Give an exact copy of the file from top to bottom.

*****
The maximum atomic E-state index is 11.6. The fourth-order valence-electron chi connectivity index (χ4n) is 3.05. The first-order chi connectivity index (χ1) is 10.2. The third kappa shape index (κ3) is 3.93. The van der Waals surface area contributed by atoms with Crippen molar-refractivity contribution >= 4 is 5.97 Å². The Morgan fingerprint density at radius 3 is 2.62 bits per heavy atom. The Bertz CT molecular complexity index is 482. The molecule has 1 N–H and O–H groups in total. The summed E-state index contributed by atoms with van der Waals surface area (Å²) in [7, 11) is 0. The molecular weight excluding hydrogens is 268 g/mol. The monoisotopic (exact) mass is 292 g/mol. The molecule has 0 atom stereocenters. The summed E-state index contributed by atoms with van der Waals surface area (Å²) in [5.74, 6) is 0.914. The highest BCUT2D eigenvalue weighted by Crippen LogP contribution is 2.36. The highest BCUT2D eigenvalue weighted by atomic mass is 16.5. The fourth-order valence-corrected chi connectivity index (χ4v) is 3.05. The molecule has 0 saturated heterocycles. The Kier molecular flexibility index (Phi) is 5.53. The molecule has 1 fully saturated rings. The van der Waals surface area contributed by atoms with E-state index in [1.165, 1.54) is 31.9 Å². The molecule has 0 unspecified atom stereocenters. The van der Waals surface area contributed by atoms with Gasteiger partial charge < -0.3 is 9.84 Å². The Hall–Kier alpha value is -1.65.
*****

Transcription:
The maximum atomic E-state index is 11.6. The fourth-order valence-electron chi connectivity index (χ4n) is 3.05. The first-order chi connectivity index (χ1) is 10.2. The third kappa shape index (κ3) is 3.93. The van der Waals surface area contributed by atoms with Crippen molar-refractivity contribution >= 4 is 5.97 Å². The Morgan fingerprint density at radius 3 is 2.62 bits per heavy atom. The Bertz CT molecular complexity index is 482. The molecule has 1 N–H and O–H groups in total. The summed E-state index contributed by atoms with van der Waals surface area (Å²) in [7, 11) is 0. The molecular weight excluding hydrogens is 268 g/mol. The monoisotopic (exact) mass is 292 g/mol. The molecule has 0 atom stereocenters. The summed E-state index contributed by atoms with van der Waals surface area (Å²) in [5.74, 6) is 0.914. The highest BCUT2D eigenvalue weighted by Crippen LogP contribution is 2.36. The highest BCUT2D eigenvalue weighted by atomic mass is 16.5. The fourth-order valence-corrected chi connectivity index (χ4v) is 3.05. The molecule has 0 saturated heterocycles. The Kier molecular flexibility index (Phi) is 5.53. The molecule has 1 fully saturated rings. The van der Waals surface area contributed by atoms with E-state index in [1.165, 1.54) is 31.9 Å². The molecule has 0 unspecified atom stereocenters. The van der Waals surface area contributed by atoms with Gasteiger partial charge < -0.3 is 9.84 Å². The Hall–Kier alpha value is -1.65.